I guess my point is this. The system looks for specific things, and rewards them. But those things can be (and are) manufactured in kids, or not. Musical instrument? Either your parents started you on one or they didn’t, and (I’ve played the cello since I was three and I teach it now, so you’ll just have to trust me on this one) it probably won’t impact your ability to perform mathematical calculations. But it will impact your chances of getting in. Sports? Clubs? Same deal. GPA? Christ, I graduated with a 4.0 from high school without doing a lick of work and without learning a damn thing. R graduated with something far lower doing exactly the same thing. I went on to a bachelors in History, she went on to an office job.

Trust me, she deserves my degree more than I do.

Incidentally, I graduated from Washington University in St. Louis with a 2.99, and I learned more in my time there than I learned probably in the rest of my education combined. I certainly retained more there than some of my co-majors who graduated with 3.5's and above. I went to college to learn, and I dedicated myself to my classes to exactly the degree possible without them getting in the way of my studies.

My grandfather never got a college degree. An employer at Hughes aircraft happened to be a strong believer in IQ scores, and he hired him despite this lack. My grandfather ( C. H., and I really do hope he’s resting in peace) ended up Vice President for Business and Finance at Duke University. My father tells me he was always self-conscious of the holes in his education... he was self-taught and well-read, but there are advantages to having a hand guide you to the best sources of information and culture. Time spent finding is time not spent reading.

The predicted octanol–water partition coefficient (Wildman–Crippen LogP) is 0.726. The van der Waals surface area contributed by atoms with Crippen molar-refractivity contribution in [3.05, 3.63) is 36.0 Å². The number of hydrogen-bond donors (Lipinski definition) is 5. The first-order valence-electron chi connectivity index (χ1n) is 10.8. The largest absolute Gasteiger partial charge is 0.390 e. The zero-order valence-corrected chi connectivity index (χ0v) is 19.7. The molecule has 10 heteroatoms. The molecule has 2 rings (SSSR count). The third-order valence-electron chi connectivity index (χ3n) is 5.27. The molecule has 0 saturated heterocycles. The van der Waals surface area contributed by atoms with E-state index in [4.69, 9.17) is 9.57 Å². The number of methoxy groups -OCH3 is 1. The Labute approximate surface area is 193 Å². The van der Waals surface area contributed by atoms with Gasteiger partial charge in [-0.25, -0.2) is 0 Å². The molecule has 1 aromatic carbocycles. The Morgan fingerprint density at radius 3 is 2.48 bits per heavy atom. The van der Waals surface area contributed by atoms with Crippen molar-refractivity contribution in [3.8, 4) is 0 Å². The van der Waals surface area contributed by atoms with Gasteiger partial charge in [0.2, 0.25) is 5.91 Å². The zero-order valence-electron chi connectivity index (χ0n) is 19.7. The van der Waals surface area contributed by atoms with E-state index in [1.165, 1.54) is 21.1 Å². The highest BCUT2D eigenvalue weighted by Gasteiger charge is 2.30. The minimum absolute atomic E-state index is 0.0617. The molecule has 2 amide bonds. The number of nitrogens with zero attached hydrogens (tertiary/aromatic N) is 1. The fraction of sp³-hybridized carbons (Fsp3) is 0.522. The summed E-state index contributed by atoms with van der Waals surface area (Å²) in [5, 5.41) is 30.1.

I guess my point is that a university education, while nice, is not in the cards for everyone. People who had other priorities besides primping and priming themselves for the great annual dog-show (applications season) will find their options limited and unappealing. People without financial backing or scholarship assistance just won’t be able to afford it. The single most common reason people don’t make it through college is, in other words, luck.


Which means that in terms of evaluating your value as a human being, whether or not you have a college education should probably not be factored in. What have you done? What are you doing today? Who have you helped, and who have you hurt?

There are so many other ways to measure ourselves against each other that have so much more meaning than our grades and our education level. To most companies, an employee’s education level matters far less than the degree to which they can be trusted. You can teach them to do the job, after all, but you can’t teach someone to give up kleptomania.

So much of it is in how we’re raised. From a very young age I was bombarded by challenges, creative and otherwise. I was offered opportunities for which my parents sacrificed immensely. R had a very different upbringing (she was the left-over consequences of a broken marriage, both of whose halves had remarried with new kids into the equation), and she paid the cost her parents weren’t willing to pay for her.

So the next time you find yourself walking down the street feeling like the world is on your plate, and you pass by someone bitching about the menial, un-fulfilling, redundant job they have to do every day for eight hours because they don’t have your degree...

Feel lucky, not holier-than-thou.